CAPE TOWN, South Africa – Ebola has grabbed all the headlines, but HIV still remains the world’s deadliest infectious disease – killing nearly the same number of people every day that the Ebola outbreak in West Africa has so far killed in 9 months.
“We are in the middle of an extraordinary crisis, ” said Tony Fauci, America’s top infectious disease doc and, officially, director of the National Institute of Allergy and Infectious Disease (NIAID).
The crisis Fauci was referring to here in a video presentation at the opening day of the HIV Research for Prevention conference featuring some 1, 300 researchers, health workers, activists and policy makers was, of course, the Ebola outbreak. What’s happening in West Africa is indeed a global health emergency that deserves our full attention and assistance, he said.
In the United States, Fauci noted, the crisis is mostly “an epidemic of fear and concern” that, among other things, has prompted a few elected officials to do unwise and potentially counter-productive things (like putting healthy people into quarantine). Doing damage control at home meant Fauci had to cancel his plans to speak in person at this meeting.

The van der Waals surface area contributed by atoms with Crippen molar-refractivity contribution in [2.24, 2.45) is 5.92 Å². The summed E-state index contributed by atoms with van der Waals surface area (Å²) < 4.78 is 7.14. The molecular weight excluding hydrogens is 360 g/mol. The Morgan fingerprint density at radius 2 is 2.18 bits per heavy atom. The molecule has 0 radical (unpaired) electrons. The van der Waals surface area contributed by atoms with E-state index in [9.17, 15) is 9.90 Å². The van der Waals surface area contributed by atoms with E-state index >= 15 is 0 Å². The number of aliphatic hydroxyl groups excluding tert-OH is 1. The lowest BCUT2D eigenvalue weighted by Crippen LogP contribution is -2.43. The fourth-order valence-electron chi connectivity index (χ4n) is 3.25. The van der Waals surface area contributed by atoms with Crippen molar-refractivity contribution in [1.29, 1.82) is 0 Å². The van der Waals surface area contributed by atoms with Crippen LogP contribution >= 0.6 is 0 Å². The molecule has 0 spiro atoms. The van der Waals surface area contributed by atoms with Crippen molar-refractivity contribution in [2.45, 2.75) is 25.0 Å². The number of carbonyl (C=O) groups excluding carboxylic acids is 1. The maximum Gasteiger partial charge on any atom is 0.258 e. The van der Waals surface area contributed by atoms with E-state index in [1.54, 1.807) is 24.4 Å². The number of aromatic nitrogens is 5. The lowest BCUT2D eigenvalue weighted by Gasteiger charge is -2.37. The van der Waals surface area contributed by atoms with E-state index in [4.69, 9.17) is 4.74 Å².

South Africa is also in the middle of an extraordinary crisis. It is the epicenter of the global HIV/AIDS pandemic, with the highest prevalence of HIV infection in the world. Nearly one out of every five South Africans is infected with HIV. The country has been successful at getting millions of people on anti-HIV drugs, but there is a sense of desperation nevertheless.
“The call for an AIDS-free generation is aspirational, ” said Helen Rees, one of South Africa’s leading medical researchers. “But we’re probably not going to get there any time soon.”
Rees’ sober assessment is based on a cold-eyed look at the still-expanding spread of HIV worldwide – more than 2 million new infections per year, according to UNAIDS.
Funding by the international community for fighting AIDS in poor countries has gone flat, or even declined, in recent years even as new infections outpace the ability to get people on drug treatment. Out of some 26 million people who today need these life-saving drugs, only about 10 million are now getting them. Deaths from HIV overall are down thanks to major initiatives like Pepfar or the Global Fund, but still more than 1.5 million die from AIDS every year.
Some 30 years ago, when AIDS first emerged, the world reacted much like it is now doing for Ebola – with a sense of urgency and a good share of similarly hysterical and bad policy decisions to boot. But the AIDS pandemic, even before the Ebola crisis, has not gotten much attention lately despite its still terrible global toll. That was partly what prompted the launch of this meeting, aka HIVR4P.
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